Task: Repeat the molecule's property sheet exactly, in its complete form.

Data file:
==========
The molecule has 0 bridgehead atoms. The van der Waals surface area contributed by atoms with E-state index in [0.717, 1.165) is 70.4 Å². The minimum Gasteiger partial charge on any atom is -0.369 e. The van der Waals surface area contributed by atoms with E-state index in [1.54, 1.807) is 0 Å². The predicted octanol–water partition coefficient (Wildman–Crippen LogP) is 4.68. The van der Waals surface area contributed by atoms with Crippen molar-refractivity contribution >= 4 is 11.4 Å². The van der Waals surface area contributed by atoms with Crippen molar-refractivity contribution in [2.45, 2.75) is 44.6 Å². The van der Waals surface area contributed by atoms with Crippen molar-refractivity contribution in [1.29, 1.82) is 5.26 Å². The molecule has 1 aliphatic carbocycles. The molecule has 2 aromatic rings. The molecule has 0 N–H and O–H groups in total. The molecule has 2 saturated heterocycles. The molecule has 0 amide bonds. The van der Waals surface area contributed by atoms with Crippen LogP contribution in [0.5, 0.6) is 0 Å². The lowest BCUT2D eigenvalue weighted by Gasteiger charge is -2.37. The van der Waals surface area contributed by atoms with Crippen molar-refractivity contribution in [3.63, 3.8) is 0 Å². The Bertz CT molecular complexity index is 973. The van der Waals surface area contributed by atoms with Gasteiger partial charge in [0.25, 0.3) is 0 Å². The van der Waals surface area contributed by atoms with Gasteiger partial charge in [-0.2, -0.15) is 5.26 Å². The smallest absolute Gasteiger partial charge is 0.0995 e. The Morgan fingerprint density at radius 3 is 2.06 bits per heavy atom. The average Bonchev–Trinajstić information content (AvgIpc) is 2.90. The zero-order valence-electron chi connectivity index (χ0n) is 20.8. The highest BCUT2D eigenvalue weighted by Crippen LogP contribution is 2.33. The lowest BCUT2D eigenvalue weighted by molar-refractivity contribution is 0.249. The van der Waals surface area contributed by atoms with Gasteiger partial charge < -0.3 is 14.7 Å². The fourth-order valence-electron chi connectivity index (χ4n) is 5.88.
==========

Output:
The molecule has 0 bridgehead atoms. The van der Waals surface area contributed by atoms with E-state index in [0.717, 1.165) is 70.4 Å². The minimum Gasteiger partial charge on any atom is -0.369 e. The van der Waals surface area contributed by atoms with E-state index in [1.54, 1.807) is 0 Å². The predicted octanol–water partition coefficient (Wildman–Crippen LogP) is 4.68. The van der Waals surface area contributed by atoms with Crippen molar-refractivity contribution >= 4 is 11.4 Å². The van der Waals surface area contributed by atoms with Crippen molar-refractivity contribution in [2.45, 2.75) is 44.6 Å². The van der Waals surface area contributed by atoms with Crippen molar-refractivity contribution in [1.29, 1.82) is 5.26 Å². The molecule has 1 aliphatic carbocycles. The molecule has 2 aromatic rings. The molecule has 0 N–H and O–H groups in total. The molecule has 2 saturated heterocycles. The molecule has 0 amide bonds. The van der Waals surface area contributed by atoms with Crippen LogP contribution in [0.5, 0.6) is 0 Å². The lowest BCUT2D eigenvalue weighted by Gasteiger charge is -2.37. The van der Waals surface area contributed by atoms with Crippen molar-refractivity contribution in [3.63, 3.8) is 0 Å². The Bertz CT molecular complexity index is 973. The van der Waals surface area contributed by atoms with Gasteiger partial charge in [0.25, 0.3) is 0 Å². The van der Waals surface area contributed by atoms with Gasteiger partial charge in [-0.2, -0.15) is 5.26 Å². The smallest absolute Gasteiger partial charge is 0.0995 e. The Morgan fingerprint density at radius 3 is 2.06 bits per heavy atom. The average Bonchev–Trinajstić information content (AvgIpc) is 2.90. The zero-order valence-electron chi connectivity index (χ0n) is 20.8. The highest BCUT2D eigenvalue weighted by Crippen LogP contribution is 2.33. The lowest BCUT2D eigenvalue weighted by molar-refractivity contribution is 0.249. The van der Waals surface area contributed by atoms with Gasteiger partial charge < -0.3 is 14.7 Å². The fourth-order valence-electron chi connectivity index (χ4n) is 5.88.